Handle Exceptions

Most DLL functions return a value indicating whether they succeeded. A return value of 0 indicates that the function did not complete its task. That type of exception is different from the error in Figure 23-2, which halts everything.

Just as with Visual Basic functions, you should anticipate and handle exceptions from DLL functions in your code, particularly when working with nonmemory resources like hard disks, printers, and other devices. To handle an exception from a DLL:

  1. Call the DLL function.

  2. Check the value returned by the function.

  3. If the returned value is zero, handle the exception and optionally check Err.LastDllError to identify what went wrong.

The following changes to CreateTempFile demonstrate detecting and handling exceptions from a DLL function. If the caller tries to create a temporary file at an invalid path, GetTempFileName returns 0 and the code displays a message in the Immediate window. Optionally, you could uncomment the Error statement to raise a trappable Visual exception:

Function CreateTempFile(Optional path As String = "") As String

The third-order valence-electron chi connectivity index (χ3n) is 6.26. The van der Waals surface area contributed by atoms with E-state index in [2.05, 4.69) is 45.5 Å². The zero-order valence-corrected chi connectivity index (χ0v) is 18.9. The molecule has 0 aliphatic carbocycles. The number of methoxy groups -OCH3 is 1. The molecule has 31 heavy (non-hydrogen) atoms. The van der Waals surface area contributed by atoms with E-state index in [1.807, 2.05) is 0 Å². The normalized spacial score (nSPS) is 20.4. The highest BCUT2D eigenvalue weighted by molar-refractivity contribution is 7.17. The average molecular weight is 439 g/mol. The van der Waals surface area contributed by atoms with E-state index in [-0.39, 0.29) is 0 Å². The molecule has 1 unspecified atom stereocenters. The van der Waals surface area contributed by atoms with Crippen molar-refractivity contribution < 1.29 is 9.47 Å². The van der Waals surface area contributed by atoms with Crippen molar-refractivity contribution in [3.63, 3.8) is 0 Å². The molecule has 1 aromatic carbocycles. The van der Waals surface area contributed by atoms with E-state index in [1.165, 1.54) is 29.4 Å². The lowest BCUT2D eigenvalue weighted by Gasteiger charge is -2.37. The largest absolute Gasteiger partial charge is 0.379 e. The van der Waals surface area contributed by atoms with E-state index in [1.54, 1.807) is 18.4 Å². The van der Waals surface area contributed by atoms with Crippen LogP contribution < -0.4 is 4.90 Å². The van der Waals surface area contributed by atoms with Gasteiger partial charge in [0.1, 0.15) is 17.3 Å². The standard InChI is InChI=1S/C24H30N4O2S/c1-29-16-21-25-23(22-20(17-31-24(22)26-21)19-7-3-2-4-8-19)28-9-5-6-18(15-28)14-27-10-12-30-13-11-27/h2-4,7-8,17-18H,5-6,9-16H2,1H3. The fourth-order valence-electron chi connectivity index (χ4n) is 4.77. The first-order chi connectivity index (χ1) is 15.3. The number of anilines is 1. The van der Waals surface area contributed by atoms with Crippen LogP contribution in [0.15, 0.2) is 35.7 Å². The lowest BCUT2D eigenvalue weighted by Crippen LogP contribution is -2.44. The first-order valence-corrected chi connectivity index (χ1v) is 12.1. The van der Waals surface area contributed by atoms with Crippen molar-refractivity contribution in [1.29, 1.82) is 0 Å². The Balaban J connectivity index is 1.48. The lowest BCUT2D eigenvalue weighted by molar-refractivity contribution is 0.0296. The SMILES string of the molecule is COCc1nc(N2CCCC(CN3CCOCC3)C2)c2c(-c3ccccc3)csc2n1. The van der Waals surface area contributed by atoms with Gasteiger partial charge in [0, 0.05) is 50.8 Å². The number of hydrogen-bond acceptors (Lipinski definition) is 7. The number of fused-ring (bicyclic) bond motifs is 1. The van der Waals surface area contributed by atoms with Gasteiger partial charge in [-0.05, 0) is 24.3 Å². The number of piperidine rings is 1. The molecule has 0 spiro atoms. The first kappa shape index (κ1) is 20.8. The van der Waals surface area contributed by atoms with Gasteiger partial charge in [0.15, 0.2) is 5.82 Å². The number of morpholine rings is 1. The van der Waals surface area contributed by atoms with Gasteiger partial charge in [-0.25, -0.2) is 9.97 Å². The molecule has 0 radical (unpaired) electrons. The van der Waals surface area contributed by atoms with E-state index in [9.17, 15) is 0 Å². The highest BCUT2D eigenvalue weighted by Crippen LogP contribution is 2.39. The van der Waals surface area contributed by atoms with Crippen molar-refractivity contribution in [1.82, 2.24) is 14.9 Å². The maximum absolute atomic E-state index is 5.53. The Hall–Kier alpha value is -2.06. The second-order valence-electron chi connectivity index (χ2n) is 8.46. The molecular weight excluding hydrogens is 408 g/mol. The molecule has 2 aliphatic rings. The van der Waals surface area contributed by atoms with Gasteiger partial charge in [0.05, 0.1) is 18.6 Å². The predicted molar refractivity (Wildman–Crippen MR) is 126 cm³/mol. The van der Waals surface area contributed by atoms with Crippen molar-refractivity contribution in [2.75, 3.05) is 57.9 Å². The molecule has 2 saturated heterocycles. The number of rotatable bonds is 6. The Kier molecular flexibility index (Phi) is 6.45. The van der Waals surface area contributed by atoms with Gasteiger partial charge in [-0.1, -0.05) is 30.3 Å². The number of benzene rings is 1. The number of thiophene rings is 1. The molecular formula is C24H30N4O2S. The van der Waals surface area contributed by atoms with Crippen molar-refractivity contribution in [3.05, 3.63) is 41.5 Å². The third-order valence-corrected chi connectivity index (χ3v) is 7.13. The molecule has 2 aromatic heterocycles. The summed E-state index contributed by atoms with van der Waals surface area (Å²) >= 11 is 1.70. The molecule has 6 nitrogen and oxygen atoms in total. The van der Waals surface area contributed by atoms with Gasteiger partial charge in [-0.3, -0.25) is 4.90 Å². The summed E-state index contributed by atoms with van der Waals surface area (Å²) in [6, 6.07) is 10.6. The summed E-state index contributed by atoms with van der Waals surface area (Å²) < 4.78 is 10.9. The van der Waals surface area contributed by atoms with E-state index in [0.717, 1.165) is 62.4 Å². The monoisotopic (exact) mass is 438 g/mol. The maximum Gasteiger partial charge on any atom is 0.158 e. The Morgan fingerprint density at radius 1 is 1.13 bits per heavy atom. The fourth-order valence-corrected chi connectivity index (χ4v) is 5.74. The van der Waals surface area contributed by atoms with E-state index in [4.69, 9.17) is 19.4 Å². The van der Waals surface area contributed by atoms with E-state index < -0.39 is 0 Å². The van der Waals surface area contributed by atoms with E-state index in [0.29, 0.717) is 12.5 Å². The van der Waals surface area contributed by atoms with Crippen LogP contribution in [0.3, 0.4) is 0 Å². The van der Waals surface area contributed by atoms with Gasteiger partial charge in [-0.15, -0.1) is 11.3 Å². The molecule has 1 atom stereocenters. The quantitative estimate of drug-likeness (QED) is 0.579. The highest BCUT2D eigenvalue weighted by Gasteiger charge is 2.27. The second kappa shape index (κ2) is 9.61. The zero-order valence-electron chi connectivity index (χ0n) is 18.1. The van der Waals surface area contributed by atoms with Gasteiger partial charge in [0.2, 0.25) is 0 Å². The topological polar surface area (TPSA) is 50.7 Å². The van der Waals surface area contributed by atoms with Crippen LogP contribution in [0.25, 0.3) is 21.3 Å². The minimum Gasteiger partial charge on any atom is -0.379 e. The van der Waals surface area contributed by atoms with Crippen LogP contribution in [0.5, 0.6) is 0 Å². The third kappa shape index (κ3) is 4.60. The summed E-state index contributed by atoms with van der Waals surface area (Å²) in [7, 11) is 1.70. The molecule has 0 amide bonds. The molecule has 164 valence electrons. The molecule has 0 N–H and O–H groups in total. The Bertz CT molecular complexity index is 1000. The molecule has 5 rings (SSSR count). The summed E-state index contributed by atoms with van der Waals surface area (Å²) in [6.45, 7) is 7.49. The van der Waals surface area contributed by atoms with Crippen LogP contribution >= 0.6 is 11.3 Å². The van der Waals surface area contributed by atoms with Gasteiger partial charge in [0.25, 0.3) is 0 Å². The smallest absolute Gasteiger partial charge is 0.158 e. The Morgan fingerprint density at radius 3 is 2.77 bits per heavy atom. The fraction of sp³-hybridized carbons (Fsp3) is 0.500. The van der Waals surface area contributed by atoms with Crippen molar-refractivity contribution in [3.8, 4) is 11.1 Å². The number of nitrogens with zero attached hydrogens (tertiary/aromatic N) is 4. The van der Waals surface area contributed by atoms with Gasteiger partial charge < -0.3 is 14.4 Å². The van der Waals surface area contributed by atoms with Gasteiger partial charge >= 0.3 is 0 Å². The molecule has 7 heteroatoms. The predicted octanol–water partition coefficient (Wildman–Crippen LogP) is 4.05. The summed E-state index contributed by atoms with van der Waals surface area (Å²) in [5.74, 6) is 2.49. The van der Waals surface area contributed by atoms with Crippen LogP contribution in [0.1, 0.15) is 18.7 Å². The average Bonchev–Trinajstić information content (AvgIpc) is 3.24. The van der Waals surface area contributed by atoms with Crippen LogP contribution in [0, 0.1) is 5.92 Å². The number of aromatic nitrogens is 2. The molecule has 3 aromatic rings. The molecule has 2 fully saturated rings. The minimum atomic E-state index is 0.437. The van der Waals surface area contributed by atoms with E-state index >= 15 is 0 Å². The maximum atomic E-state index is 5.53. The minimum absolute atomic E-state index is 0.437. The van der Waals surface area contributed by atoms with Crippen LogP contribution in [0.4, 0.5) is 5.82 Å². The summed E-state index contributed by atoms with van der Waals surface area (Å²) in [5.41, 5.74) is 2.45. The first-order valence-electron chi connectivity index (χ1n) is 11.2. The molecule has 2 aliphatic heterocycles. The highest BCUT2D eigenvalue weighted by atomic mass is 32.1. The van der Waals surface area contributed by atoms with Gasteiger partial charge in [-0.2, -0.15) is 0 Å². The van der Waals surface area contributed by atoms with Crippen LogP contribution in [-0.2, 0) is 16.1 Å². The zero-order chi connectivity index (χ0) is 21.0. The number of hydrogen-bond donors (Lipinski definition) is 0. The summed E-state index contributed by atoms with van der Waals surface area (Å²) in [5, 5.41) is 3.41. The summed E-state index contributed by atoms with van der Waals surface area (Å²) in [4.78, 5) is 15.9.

Dim fil As String, res As Long
    ' Initialize the string!
    fil = Space(128)
    If path = "" Then path = ThisWorkbook.path
    ' Pass the string to the DLL function.
    res = GetTempFileName(path, "xl", 0, fil)
    ' If error, return empty string.
    If res = 0 Then
        Debug.Print "Error creating temp file: " & Err.LastDllError
        ' Optionally, raise can't Create temporary file error.
        ' Error 322
    End If ' Trim the excess off the string ...

Get Programming Excel with VBA and .NET now with the O’Reilly learning platform.

O’Reilly members experience books, live events, courses curated by job role, and more from O’Reilly and nearly 200 top publishers.